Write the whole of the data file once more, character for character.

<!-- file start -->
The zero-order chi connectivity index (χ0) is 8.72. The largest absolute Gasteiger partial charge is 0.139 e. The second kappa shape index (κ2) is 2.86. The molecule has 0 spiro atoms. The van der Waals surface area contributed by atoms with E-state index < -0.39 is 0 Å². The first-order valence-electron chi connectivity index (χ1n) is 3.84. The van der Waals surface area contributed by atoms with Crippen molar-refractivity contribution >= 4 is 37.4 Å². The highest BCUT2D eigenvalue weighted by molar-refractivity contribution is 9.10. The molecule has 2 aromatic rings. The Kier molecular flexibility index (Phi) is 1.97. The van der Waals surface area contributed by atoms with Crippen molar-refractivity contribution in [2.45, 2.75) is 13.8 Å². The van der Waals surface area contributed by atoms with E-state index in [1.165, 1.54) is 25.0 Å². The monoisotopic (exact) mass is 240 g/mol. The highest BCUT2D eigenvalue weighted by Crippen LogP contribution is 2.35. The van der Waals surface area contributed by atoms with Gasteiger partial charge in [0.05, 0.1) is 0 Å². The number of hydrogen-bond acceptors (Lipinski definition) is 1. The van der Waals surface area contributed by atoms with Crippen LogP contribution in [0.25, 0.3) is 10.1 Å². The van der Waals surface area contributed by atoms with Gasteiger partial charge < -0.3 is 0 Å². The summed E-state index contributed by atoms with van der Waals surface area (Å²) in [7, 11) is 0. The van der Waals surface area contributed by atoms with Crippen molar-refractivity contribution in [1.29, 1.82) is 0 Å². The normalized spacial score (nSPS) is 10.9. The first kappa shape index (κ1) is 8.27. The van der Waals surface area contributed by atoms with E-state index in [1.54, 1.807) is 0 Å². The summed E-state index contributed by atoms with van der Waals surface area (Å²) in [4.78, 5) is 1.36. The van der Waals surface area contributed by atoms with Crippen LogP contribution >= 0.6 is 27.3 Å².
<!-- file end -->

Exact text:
The zero-order chi connectivity index (χ0) is 8.72. The largest absolute Gasteiger partial charge is 0.139 e. The second kappa shape index (κ2) is 2.86. The molecule has 0 spiro atoms. The van der Waals surface area contributed by atoms with E-state index < -0.39 is 0 Å². The first-order valence-electron chi connectivity index (χ1n) is 3.84. The van der Waals surface area contributed by atoms with Crippen molar-refractivity contribution >= 4 is 37.4 Å². The highest BCUT2D eigenvalue weighted by molar-refractivity contribution is 9.10. The molecule has 2 aromatic rings. The Kier molecular flexibility index (Phi) is 1.97. The van der Waals surface area contributed by atoms with Crippen molar-refractivity contribution in [2.45, 2.75) is 13.8 Å². The van der Waals surface area contributed by atoms with E-state index in [1.165, 1.54) is 25.0 Å². The monoisotopic (exact) mass is 240 g/mol. The highest BCUT2D eigenvalue weighted by Crippen LogP contribution is 2.35. The van der Waals surface area contributed by atoms with Gasteiger partial charge in [0.05, 0.1) is 0 Å². The number of hydrogen-bond acceptors (Lipinski definition) is 1. The van der Waals surface area contributed by atoms with Crippen LogP contribution in [0.25, 0.3) is 10.1 Å². The van der Waals surface area contributed by atoms with Gasteiger partial charge < -0.3 is 0 Å². The summed E-state index contributed by atoms with van der Waals surface area (Å²) in [7, 11) is 0. The van der Waals surface area contributed by atoms with Crippen molar-refractivity contribution in [1.29, 1.82) is 0 Å². The normalized spacial score (nSPS) is 10.9. The first kappa shape index (κ1) is 8.27. The van der Waals surface area contributed by atoms with E-state index in [1.54, 1.807) is 0 Å². The summed E-state index contributed by atoms with van der Waals surface area (Å²) in [4.78, 5) is 1.36. The van der Waals surface area contributed by atoms with Crippen LogP contribution >= 0.6 is 27.3 Å².